Foreign Minister Mevlut Cavusoglu said on Wednesday Turkey would “do what is necessary for its security” after what it said was a rise in cross-border attacks by Syrian Kurdish People’s protection Units (YPG).
President Recep Tayyip Erdogan said on Monday that an attack that Ankara blamed on the US-backed YPG that killed two Turkish police was “the final straw” and that Turkey was determined to eliminate threats originating in north Syria.
Turkey said police in northern Syria’s Azaz region were hit in a guided missile attack on Sunday launched by the YPG, which Turkey says is a terrorist group. On Monday, shells believed to have been fired from a YPG-controlled area further east exploded in two areas of Karkamis in southern Turkey, Ankara said.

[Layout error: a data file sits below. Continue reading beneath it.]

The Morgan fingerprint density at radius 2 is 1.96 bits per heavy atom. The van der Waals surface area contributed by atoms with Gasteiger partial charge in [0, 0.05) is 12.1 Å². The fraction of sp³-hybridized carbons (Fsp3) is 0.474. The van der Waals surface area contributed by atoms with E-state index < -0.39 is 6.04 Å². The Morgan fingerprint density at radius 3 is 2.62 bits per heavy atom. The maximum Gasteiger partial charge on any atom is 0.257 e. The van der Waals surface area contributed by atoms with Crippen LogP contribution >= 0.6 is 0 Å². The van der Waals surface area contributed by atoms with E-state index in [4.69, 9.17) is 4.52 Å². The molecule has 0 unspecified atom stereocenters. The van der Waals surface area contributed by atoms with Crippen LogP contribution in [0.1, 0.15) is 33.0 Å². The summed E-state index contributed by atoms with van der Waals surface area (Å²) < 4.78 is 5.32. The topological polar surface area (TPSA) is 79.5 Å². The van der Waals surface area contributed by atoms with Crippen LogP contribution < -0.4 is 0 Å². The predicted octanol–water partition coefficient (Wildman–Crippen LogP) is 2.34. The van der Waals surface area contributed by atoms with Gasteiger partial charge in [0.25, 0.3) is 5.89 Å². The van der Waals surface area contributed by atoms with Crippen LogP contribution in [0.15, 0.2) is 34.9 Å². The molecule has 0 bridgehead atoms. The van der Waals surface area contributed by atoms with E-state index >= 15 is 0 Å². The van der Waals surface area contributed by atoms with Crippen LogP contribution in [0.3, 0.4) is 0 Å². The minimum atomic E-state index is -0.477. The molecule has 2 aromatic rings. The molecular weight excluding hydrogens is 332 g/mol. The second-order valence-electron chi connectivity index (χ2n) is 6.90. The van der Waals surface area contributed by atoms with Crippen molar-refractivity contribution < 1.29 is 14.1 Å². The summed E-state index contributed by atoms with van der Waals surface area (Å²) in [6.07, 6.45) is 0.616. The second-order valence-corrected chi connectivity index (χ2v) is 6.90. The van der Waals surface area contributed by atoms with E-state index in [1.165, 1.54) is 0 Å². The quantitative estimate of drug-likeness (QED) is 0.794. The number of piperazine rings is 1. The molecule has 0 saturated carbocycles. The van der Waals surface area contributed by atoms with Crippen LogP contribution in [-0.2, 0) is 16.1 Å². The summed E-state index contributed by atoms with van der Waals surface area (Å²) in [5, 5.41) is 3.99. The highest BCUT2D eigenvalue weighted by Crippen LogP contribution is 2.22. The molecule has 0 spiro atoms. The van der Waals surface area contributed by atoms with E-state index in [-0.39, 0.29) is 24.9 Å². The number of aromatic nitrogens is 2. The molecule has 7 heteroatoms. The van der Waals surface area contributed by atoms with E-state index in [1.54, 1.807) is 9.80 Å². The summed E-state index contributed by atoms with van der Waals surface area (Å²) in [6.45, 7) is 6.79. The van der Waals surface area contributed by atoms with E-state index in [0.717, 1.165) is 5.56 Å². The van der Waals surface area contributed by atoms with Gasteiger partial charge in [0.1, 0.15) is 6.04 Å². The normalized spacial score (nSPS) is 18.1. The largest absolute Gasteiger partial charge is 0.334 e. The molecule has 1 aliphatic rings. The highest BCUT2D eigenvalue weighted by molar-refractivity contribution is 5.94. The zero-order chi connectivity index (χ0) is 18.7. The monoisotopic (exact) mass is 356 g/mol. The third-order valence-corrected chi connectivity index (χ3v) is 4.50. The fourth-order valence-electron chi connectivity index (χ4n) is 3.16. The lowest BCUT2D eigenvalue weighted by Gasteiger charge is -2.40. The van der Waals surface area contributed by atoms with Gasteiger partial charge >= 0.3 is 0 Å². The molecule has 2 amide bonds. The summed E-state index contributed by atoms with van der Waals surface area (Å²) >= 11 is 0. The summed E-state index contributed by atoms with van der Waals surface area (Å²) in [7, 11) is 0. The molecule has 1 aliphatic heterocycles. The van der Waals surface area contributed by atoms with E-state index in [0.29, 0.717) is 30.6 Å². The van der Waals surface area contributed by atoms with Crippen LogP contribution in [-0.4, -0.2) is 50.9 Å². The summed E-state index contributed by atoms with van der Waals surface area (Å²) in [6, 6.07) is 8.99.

Speaking at a news conference in Ankara, Cavusoglu said the United States and Russia had not kept their promises to ensure the YPG withdraw from the Syrian border area.
“In the latest attacks... both Russia and the US have a responsibility as they did not keep their promises,” Cavusoglu said.
“Since they are not keeping their promises, we will do what is necessary for our security,” he said.
Turkey controls swathes of territory in north Syria with allied Syrian opposition factions, after carrying out three separate cross-border offensive into the region against ISIS and the YPG. Ankara has been infuriated by the US support for the YPG and demands its NATO ally ceases its backing.
In separate agreements with Moscow and Washington in 2019, Turkey halted its offensive in northeast Syria in exchange for the withdrawal of YPG fighters 30 km south of its border, but has since repeatedly complained of violations and accused both countries of not keeping promises.